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A native of Panama was seen for extensive bullous disease that had a classic presentation for bullous pemphigoid (BP) (Figure 192-1). The classic presentation of BP is described as tense blisters that have an erythematous or urticarial base and are often pruritic. The presence of numerous intact bullae seen in this patient made pemphigus vulgaris very unlikely, as pemphigus has flaccid bullae. The Panama patient was treated with a systemic glucocorticoid (prednisone) and responded quickly. The patient eventually had a good outcome with the oral prednisone.

FIGURE 192-1

A. Extensive untreated bullous pemphigoid in a Panamanian woman. B. Close-up of intact bullae and dark crusts. (Reproduced with permission from Eric Kraus, MD.)


BP is a chronic autoimmune blistering disease, more commonly of older adults, that may cause significant morbidity and poor quality of life. The term pemphigoid refers to its similarity to the blisters seen in pemphigus. However, BP is usually less severe than pemphigus vulgaris and is not considered a life-threatening condition.


  • BP is the most frequent autoimmune blistering disease of the skin and mucosa.

  • It typically affects persons older than 65 years of age but can occur at any age.

  • There is no racial or gender predilection (a recent British population study, however, suggested an increased prevalence in women).1

  • Its incidence may be on the rise.1

  • Although it is not considered life threatening, it has been associated with an increased risk of mortality (hazard ratio [HR] 2.3, 95% confidence interval [CI] 2 to 2.7).1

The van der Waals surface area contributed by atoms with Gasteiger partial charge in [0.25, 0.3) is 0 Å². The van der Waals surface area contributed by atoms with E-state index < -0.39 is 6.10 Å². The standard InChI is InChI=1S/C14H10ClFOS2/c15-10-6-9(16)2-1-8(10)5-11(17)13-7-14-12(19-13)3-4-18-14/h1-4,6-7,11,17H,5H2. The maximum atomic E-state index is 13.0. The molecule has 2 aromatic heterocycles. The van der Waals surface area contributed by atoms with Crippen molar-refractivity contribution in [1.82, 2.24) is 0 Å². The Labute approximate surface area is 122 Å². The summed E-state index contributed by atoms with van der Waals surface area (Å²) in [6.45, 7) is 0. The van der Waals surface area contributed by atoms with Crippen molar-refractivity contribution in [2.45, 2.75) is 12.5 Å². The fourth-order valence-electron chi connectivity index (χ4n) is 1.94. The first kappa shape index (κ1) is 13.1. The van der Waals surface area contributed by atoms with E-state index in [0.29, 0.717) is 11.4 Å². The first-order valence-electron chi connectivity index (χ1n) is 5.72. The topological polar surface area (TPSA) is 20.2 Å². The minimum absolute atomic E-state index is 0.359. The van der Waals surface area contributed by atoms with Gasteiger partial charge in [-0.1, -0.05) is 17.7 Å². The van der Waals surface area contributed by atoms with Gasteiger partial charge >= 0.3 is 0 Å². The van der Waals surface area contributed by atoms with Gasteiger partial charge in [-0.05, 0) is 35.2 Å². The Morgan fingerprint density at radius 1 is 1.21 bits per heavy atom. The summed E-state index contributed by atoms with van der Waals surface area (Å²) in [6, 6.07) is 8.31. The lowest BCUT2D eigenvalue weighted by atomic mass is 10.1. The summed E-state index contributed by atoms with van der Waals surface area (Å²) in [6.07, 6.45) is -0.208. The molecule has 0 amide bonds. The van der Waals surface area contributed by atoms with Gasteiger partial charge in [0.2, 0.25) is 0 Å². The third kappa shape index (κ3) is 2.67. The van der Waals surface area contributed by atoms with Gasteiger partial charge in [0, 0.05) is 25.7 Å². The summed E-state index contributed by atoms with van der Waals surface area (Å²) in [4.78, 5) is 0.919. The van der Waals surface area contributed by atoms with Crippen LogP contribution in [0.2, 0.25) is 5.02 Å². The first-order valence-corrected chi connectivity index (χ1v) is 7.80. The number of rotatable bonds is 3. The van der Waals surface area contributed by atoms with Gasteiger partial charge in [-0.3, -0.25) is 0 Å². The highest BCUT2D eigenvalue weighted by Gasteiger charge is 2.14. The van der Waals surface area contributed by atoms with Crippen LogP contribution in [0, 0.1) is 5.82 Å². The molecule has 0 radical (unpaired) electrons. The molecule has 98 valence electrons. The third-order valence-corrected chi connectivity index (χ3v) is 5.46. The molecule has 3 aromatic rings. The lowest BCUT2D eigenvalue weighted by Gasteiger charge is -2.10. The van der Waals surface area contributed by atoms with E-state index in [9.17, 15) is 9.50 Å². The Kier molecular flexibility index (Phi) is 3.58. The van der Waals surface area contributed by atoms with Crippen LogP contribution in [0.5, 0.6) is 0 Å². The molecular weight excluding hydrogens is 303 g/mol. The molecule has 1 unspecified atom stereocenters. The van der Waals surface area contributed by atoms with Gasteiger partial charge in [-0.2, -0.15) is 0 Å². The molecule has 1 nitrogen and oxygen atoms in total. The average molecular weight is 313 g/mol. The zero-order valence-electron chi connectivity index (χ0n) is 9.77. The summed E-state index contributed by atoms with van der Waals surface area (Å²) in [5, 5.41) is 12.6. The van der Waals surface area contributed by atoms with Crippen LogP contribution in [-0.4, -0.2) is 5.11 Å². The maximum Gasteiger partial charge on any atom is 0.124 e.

• BP is a chronic autoimmune disorder of the skin.

  • Immunoglobulin (Ig) G antibodies against BP180 antigen of the basement membrane protein are considered pathognomonic and can be found in up to 65% of patients.2

  • Anti-BP230 antibodies are present in virtually all patients but are not considered pathognomonic.3

  • Binding of antibodies to the basement membrane activates the complement system, leading to chemotaxis of inflammatory cells such as eosinophils and mast cells, which release proteases. The subsequent degradation of hemidesmosomal proteins leads to blister formation.

  • There are several morphologically distinct clinical presentations:

    • Generalized bullous form is the most common (see Figure 192-1). Tense bullae occur on both erythematous and normal-appearing skin surfaces. The bullae usually heal without scarring.

    • Localized form of BP is less common and is limited to a small area of involvement (Figure 192-2).

    • Vesicular (also known as "eczematous") form is characterized by clusters of small tense blisters with an urticarial or erythematous base.

    • Other forms are less common and include vegetative (intertriginous vegetating plaques), urticarial (without any bullae), nodular (resembling prurigo nodularis), acral (bullae on palms, soles, and face in children associated with vaccination), and generalized erythroderma (exfoliative lesions ...

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